Keep in mind that these side effects come from consuming extremely high doses of THC. Low-to-moderate doses of this cannabinoid are known to reduce anxiety and prevent nausea/vomiting.
Long-Term Side Effects
Below we list the most common long-term side effects of THC use. However, they are not always linked directly to tetrahydrocannabinol itself but rather to smoking marijuana as the go-to consumption method.
Smoking marijuana can increase the heart rate from 20-100% for up to 3 hours. People with pre-existing heart conditions or high blood pressure could face a danger of irregular heart rhythms or heart attacks due to the extra tension.
As we said, marijuana is most commonly consumed as joints/blunts/spliffs. Simply put, most people just smoke the bud according to their liking. Combustion and inhalation of any compound can cause lung damage and result in such issues as chronic cough, weakened immune function, phlegm, bronchitis, or even cancer. But then again, these side effects are not linked directly to the use of THC. If you eat or vaporize marijuana, you can totally avoid these risks
Negative Impact On Adolescent Brains
A well-known and broadly cited study discussed cannabis use among adolescents and concluded that tetrahydrocannabinol can cause young people to suffer from neural impacts on the developing mind. On the other hand, marijuana can benefit the brains of the elderly thanks to its neuroprotective properties. The bottom line? Start using weed once you’re old enough to benefit from it (21+ should suffice).
While not physically addictive, THC use is known to form psychological habits and cravings. This, combined with a tolerance buildup, can lead to addictive behaviour. In addition, long-term users may suffer from withdrawal symptoms, such as irritability, sleeplessness, anxiety, decreased appetite, hot flashes, and sweaty hands.
Weed Side Effects
How to Minimize the Potential Side Effects of THC Use
There are certain life hacks you can use to avoid experiencing the negative effects associated with consuming too much THC.
Let’s start with an easy one: don’t smoke too much marijuana at once. It’s not a competition where you have to smoke as many joints as you can in a limited time span. Enjoy weed with baby steps to find your perfect dose, and you’re going to be all good in most cases.
Furthermore, you can find some high-CBD/low-THC strains or at least those that have an even ratio of CBD to THC. CBD is known to mitigate the psychoactivity of THC, allowing you to draw upon its health benefits without getting anxious, paranoid, or couch-locked.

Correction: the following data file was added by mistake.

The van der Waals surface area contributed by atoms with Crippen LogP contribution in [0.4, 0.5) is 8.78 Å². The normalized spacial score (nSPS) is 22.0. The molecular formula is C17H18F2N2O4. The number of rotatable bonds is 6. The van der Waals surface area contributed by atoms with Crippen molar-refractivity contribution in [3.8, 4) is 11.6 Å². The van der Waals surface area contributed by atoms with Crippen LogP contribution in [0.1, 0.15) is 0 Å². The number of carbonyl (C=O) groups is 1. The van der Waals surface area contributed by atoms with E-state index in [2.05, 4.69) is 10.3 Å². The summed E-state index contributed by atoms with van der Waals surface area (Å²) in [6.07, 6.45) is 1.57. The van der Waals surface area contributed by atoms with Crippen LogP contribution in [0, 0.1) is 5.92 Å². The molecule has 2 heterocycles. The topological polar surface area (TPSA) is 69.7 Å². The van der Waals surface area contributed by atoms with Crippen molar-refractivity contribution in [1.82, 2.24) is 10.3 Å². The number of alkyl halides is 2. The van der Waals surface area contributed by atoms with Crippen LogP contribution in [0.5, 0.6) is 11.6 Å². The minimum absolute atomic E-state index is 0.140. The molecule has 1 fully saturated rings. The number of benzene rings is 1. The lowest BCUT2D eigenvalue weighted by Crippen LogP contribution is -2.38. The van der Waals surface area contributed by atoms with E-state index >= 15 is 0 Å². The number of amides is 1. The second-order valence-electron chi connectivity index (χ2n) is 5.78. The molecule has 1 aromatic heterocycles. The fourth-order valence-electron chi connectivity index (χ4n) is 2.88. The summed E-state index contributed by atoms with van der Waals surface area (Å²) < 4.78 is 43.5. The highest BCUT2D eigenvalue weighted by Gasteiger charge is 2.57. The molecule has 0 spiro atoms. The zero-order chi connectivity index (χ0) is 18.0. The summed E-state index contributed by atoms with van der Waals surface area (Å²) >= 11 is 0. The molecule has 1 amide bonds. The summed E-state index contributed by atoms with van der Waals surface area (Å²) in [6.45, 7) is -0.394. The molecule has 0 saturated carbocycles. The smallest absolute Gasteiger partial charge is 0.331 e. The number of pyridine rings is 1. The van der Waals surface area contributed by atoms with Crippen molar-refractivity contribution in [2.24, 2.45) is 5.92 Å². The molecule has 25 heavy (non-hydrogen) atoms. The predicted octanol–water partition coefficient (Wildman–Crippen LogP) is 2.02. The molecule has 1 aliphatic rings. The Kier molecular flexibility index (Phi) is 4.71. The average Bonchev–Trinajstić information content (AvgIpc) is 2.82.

Finally, try to microdose weed. Micro dosing means taking very small (tiny) doses of THC to get yourself on the verge of being high. When micro-dosed, THC exhibits its cognitive-boosting potential, promotes relaxation, and sharpens senses, but it doesn’t make you stoned. Micro dosing works best when the weed is vaporized.
Where Do I Find THC?
THC is one of the easiest phytocannabinoids to obtain. The compound is found in high concentrations in a lot of cannabis strains for those who want to use it recreationally or medically. In addition, you can find THC in other marijuana derivatives, such as concentrates, edibles, oils, capsules, E-liquids, tinctures, and topical creams.
The biggest hurdle on your way to buying marijuana is the current scheduling of the herb. Although more states are legalizing weed every year, it remains illegal on the federal level. Countries that have legalized the medical use of cannabis include Argentina, Australia, Barbados, Brazil, Canada, Chile, Colombia, Croatia, Cyprus, Czech Republic, Denmark, Ecuador, Finland, Germany, Greece, Ireland, Israel, Italy, Jamaica, Lebanon, Lithuania, Luxembourg, Malawi, Malta, the Netherlands, New Zealand, North Macedonia, Norway, Peru, Poland, Portugal, Saint Vincent and the Grenadines, San Marino, Sri Lanka, Switzerland, Thailand, the United Kingdom, Uruguay, Vanuatu, Zambia, and Zimbabwe.
If you want to buy THC-rich cannabis, you must live either in a legal recreational U.S. state, or be a resident of Canada, Uruguay, or one of the countries which have decriminalized the use of marijuana within their borders.